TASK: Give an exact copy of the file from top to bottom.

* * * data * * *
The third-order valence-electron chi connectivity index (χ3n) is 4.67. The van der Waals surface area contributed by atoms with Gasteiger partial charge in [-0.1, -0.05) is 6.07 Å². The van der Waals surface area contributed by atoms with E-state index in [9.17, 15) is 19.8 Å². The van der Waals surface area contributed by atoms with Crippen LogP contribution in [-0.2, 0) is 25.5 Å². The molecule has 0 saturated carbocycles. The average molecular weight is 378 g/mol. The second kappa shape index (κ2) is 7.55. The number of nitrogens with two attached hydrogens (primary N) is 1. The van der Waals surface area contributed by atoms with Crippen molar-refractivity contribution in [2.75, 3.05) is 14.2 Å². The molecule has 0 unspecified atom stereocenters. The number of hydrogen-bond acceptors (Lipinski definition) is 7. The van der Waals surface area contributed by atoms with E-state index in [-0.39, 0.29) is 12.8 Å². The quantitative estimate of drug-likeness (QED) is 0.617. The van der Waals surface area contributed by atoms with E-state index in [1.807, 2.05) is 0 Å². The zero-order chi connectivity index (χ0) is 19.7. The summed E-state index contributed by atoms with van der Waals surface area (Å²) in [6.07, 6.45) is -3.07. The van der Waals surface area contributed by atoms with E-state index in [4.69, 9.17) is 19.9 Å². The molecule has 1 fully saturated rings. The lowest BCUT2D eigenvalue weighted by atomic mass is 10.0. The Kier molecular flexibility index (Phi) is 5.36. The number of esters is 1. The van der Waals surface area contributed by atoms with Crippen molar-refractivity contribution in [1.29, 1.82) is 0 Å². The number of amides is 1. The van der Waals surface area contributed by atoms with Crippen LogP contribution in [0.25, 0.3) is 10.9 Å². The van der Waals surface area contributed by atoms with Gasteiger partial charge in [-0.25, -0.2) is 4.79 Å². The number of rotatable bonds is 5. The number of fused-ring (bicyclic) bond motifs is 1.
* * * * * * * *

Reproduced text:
The third-order valence-electron chi connectivity index (χ3n) is 4.67. The van der Waals surface area contributed by atoms with Gasteiger partial charge in [-0.1, -0.05) is 6.07 Å². The van der Waals surface area contributed by atoms with E-state index in [9.17, 15) is 19.8 Å². The van der Waals surface area contributed by atoms with Crippen LogP contribution in [-0.2, 0) is 25.5 Å². The molecule has 0 saturated carbocycles. The average molecular weight is 378 g/mol. The second kappa shape index (κ2) is 7.55. The number of nitrogens with two attached hydrogens (primary N) is 1. The van der Waals surface area contributed by atoms with Crippen molar-refractivity contribution in [2.75, 3.05) is 14.2 Å². The molecule has 0 unspecified atom stereocenters. The number of hydrogen-bond acceptors (Lipinski definition) is 7. The van der Waals surface area contributed by atoms with E-state index in [-0.39, 0.29) is 12.8 Å². The quantitative estimate of drug-likeness (QED) is 0.617. The van der Waals surface area contributed by atoms with E-state index in [1.807, 2.05) is 0 Å². The zero-order chi connectivity index (χ0) is 19.7. The summed E-state index contributed by atoms with van der Waals surface area (Å²) in [6.07, 6.45) is -3.07. The van der Waals surface area contributed by atoms with E-state index in [4.69, 9.17) is 19.9 Å². The molecule has 1 fully saturated rings. The lowest BCUT2D eigenvalue weighted by atomic mass is 10.0. The Kier molecular flexibility index (Phi) is 5.36. The number of esters is 1. The van der Waals surface area contributed by atoms with Crippen molar-refractivity contribution in [1.29, 1.82) is 0 Å². The number of amides is 1. The van der Waals surface area contributed by atoms with Crippen LogP contribution in [0.25, 0.3) is 10.9 Å². The van der Waals surface area contributed by atoms with Gasteiger partial charge in [-0.25, -0.2) is 4.79 Å². The number of rotatable bonds is 5. The number of fused-ring (bicyclic) bond motifs is 1.